Looking to vary the ways in which you cite your sources? Here are several ideas for integrating citations with sophistication and efficiency!
Tip: Click Open an example to see an example of each structure!
Some view cities as the storehouse of culture and creativity, and propose that urbanization is a consequence of the attractiveness of these social benefits (Mumford, 1961).
Oftentimes you do not need to directly quote a source to convey its conclusions or arguments – and some disciplines discourage quoting directly! Rather you can paraphrase the main point of a paper in your own words and provide an in-text citation. A benefit of using this strategy is that you can offer support for a claim without using a whole paragraph to introduce and frame a quote. You should make sure that you fully understand the paper's argument and that you are following university citation guidelines before attempting to paraphrase something from a paper. For aditional resources on paraphrasing visit the Bruin Success Guide.
Claim (Citation 1; Citation 2).
Reviews of this literature concede difficulty in making direct comparisons of emission levels across different sets of analysis (Bader and Bleischwitz, 2009; Kennedy et al., 2009; Ramaswami et al., 2012).
Sometimes multiple sources support your claim, or there are two major publications that deserve credit for providing evidence on a topic. This is a perfect time to use multiple citations. You can cite two, three, or more sources in a single sentence!
Context 1 (Citation), Context 2 (Citation), Context 3 (Citation).
These results are supported by more recent research on transportation energy consumption (Liddle, 2014), electricity consumption in buildings (Lariviere and Lafrance, 1999), and overall urban GHG emissions (Marcotullio et al., 2013b).
Use this citation strategy when you want to show that a body of research has found support for some claim across several different contexts. This can show the robustness of an effect or phenomenon and can give your claim some added validity
The spatial implications of this thinking are manifest in the "concentric ring model" of urban expansion and its variants (Harris and Ullman, 1945).
While block or even whole-sentence citations are rare in most research papers in the science and social science disciplines, there is often a need to quote specific terms or phrases that were first coined by a certain source or that were well-explained in a specific paper.
Contextualize quote, "Quotation."
China’s "radical” urbanization has underpinned the country’s economic growth and has been key to the nation’s economic growth strategy (McGranahan et al., 2014).
The appropriateness of quoting directly from a text varies widely across fields and document types. However, if it makes sense for your field and your purpose, a direct quotation can bring attention to specific language in your source.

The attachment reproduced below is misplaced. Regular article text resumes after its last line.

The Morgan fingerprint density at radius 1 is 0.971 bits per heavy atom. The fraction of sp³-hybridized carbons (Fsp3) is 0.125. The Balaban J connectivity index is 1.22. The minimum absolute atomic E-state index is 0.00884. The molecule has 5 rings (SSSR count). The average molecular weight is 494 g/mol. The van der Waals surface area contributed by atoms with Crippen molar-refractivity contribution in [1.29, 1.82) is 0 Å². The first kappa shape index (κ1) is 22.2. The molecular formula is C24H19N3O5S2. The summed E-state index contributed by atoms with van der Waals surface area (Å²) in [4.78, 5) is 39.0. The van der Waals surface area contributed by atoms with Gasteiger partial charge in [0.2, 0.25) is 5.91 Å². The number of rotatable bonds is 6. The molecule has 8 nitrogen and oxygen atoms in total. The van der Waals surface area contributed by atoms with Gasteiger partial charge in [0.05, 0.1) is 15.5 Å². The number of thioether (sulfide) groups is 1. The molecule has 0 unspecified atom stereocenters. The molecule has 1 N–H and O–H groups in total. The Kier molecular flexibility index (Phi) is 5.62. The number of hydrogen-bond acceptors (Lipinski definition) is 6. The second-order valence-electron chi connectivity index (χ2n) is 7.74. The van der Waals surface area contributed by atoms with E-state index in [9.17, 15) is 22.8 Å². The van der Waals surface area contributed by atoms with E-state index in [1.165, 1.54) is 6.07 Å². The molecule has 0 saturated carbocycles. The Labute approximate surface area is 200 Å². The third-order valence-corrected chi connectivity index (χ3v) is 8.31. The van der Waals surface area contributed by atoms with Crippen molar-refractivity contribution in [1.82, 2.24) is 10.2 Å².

Now that you know some different citation structures, let's look at a few citation strategies! Cited evidence can serve a wide range of purposes in academic papers. These examples will give you an idea of the different ways that you can use citations in your paper.
The studies of Newman and Kenworthy (1989, 1999) demonstrate a negative relationship between population density and transportation fuel use.
You will help your reader understand your points better if you summarize the key points of a study. Describe the strengths or weaknesses a specific source that has been pivotal in your field. Describe the source's specific methodology, theory, or approach. Be sure to still include a citation. If you mention the name of the author in your text, you still need to provide the date of the study in a parenthetical citation.
Despite the popularity of the WUP indicators, they have been routinely criticized because the methodology relies on local- and country-speciﬁc deﬁnitions of bounding urban areas, resulting in of ten incomparable and widely divergent deﬁnitions of the population, density thresholds, or administrative/political units designated (Sat-terthwaite, 2007).
This is an easy way to give credit to a source that has provided some evidence for the vailidity of a method or questionaire. Readers can reference your citation if they are interested in knowing more about the method and its standing in the current literature.
Some evidence for this scalling relationship suggests that urban areas with larger population sizes have proportionally smaller energy infrastructures than smaller cities (Bettencourt et al., 2007; Fragkias et al., 2013). Other evidence suggests that GHG emissions may increase more than proportionally to population size, such that larger cities exhibit proportionally higher energy demand as they grow than do smaller cities (Marcotullio et al., 2013).
This is one of the most important techniques for creating an effective literature review. This allows you and your readers to consider controversies and discrepancies among the current literature, revealing gaps in the literature or points of contension for further study.
How authors integrate sources into their writing varies from field to field. Make sure that you understand which citation style is most commonly used in your discipline! Are you writing for Geology or Microbiology, Musicology or History? Find a representative paper in your field and take a look at how the authors use and integrate citations, or try our Reading for Writing activity. For example, Humanities articles tend to use direct quotations to integrate their sources, whereas science-based academic papers do not.
Marcotullio, P. J., Hughes, S., Sarzynski, A., Pincetl, S., Sanchez Peña, L., Romero-Lankao, P., Runfola, D. and Seto, K. C. (2014), Urbanization and the carbon cycle: Contributions from social science. Earth's Future, 2: 496–514. doi:10.1002/2014EF000257
Doug Worsham, Whitney Arnold, Taylor Harper, Leigh Harris, Simon Lee, Marisa Méndez-Brady, Caitlin Meyer, Renee Romero